With two live-action adaptations -- one grotesque (THE GRINCH WHO STOLE CHRISTMAS), the other just plain gross (THE CAT IN THE HAT) -- to serve as a warning, the wise people at Blue Sky Studios (ICE AGE, ROBOTS) ditched the idea of trying to recreate Dr. Seuss' beloved characters with actors and instead fully animated this 50-year-old tale of a faithful, sharp-eared elephant who saves the microscopic world that only he can hear.
Deep in the jungle of Nool lives Horton (voice of Jim Carrey, who somehow manages to be overly animated even in an animated film), a sweet, imaginative gray elephant with ears big enough to hear the small squeak emanating from a tiny speck of fluff that blows past him one lazy afternoon. Although he can't see anything, Horton considers the possibility that there might actually be a tiny person somewhere on that miniscule mote -- possibly even a whole tiny family -- so he plucks the clover and swears to the tiny voice that he'll keep it safe, no matter what it takes. In fact, there's more than just a family of infinitesimally small critters living on that bit of fluff: There's a whole civilization of little "Whos" who have no idea their entire world is nothing but a vulnerable crumb perched on a flower in a much larger universe. They refuse even to entertain such an absurd idea, with the sole exception of the open-minded mayor of Whoville (Steve Carell) -- the Who whom Horton heard and who now communicates with the great elephant in the sky through a drainpipe. He believes what Horton tells him and knows his world is in danger, but the rest of the Whoville writes him off as an insane boob. Meanwhile, Horton's world has its doubters as well, namely sourpuss Kangaroo (Carol Burnett), a stern and unimaginative marsupial so intolerant she "pouch-schools" her son and refuses to acknowledge the possibility of anything she can't see, smell or feel. Kangaroo considers Horton's belief in the Whos a "threat to our way of life" and a danger to "our children," and demands the destruction of the speck that has captured the imaginations of the jungle's youth. But Horton has made a promise to the mayor, and an elephant is faithful 100 percent. And so with the clover firmly clutched in his trunk, he sets out for the safety of a faraway cave high upon the mountains of Nool. After all, a person's a person no matter how small, and Horton believes everyone has an equal right to exist.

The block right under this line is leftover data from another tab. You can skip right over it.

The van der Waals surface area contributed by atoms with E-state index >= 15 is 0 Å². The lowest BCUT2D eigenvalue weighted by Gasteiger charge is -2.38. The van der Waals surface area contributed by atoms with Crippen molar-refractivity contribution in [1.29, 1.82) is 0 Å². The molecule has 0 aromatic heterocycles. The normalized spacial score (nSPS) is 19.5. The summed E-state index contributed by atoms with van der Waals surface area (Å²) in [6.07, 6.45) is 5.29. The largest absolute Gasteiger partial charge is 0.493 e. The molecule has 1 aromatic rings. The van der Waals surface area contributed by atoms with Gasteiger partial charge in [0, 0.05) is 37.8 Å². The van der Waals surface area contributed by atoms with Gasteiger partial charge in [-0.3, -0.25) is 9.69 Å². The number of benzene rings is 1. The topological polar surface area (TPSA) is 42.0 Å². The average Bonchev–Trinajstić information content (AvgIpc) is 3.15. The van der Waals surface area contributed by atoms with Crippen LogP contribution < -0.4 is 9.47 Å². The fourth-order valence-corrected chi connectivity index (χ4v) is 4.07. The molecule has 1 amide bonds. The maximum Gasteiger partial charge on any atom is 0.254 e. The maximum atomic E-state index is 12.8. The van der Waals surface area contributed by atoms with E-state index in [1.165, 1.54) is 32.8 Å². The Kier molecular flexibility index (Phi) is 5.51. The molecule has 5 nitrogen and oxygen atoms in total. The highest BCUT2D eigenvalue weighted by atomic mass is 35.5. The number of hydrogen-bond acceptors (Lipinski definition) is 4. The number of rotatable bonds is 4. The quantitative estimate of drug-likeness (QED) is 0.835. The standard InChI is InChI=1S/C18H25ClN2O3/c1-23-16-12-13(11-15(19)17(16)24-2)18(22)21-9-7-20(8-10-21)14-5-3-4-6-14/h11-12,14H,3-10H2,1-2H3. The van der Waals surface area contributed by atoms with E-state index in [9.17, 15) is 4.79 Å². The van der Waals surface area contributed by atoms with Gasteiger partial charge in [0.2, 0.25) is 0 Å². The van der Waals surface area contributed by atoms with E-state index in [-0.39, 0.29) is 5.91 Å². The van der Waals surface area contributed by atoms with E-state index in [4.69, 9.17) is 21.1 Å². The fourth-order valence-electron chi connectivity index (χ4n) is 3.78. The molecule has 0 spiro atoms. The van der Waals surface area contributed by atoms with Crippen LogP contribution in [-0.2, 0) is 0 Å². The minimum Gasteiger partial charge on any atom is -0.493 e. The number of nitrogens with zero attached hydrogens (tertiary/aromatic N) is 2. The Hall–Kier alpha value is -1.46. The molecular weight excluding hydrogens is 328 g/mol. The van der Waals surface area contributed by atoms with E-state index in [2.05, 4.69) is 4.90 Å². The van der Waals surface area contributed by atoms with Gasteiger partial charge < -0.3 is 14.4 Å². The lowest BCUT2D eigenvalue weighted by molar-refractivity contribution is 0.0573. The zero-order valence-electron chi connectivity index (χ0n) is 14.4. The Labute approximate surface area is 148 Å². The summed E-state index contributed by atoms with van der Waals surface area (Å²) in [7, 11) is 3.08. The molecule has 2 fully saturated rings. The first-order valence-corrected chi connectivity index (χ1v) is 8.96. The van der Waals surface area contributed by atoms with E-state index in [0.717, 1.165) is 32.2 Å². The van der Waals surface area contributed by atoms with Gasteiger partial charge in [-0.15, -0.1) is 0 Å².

To suggest that Horton Hears a Who! is a profound political parable isn't as silly as it sounds. A longtime opponent of prejudice and a tireless champion of civil liberties and equal rights, Dr. Seuss (aka Ted Geisel) was an outspoken political cartoonist before he wrote children's books: Horton first appeared as the GOP elephant in an angry cartoon condemning the Republican Party for pushing U.S. isolationism in the face of the Nazi threat, and Yertle the Turtle originally sported a Hitler mustache. Seuss' greatest fables -- The Sneetches, The Lorax and The Butter Battle Book -- are all ingenious allegories. Thankfully, this colorful adaptation has filled out Horton's original adventure without losing sight of its simple but important message. It's rendered in shiny, state-of-the-art CG animation, not the charming pen-and-ink drawings with which Seuss illustrated his own books or the hand-drawn artistry Chuck Jones brought to the 1970 Horton Hears a Who! short. But considering the messes that came before, that's a minor quibble. leave a comment --Ken Fox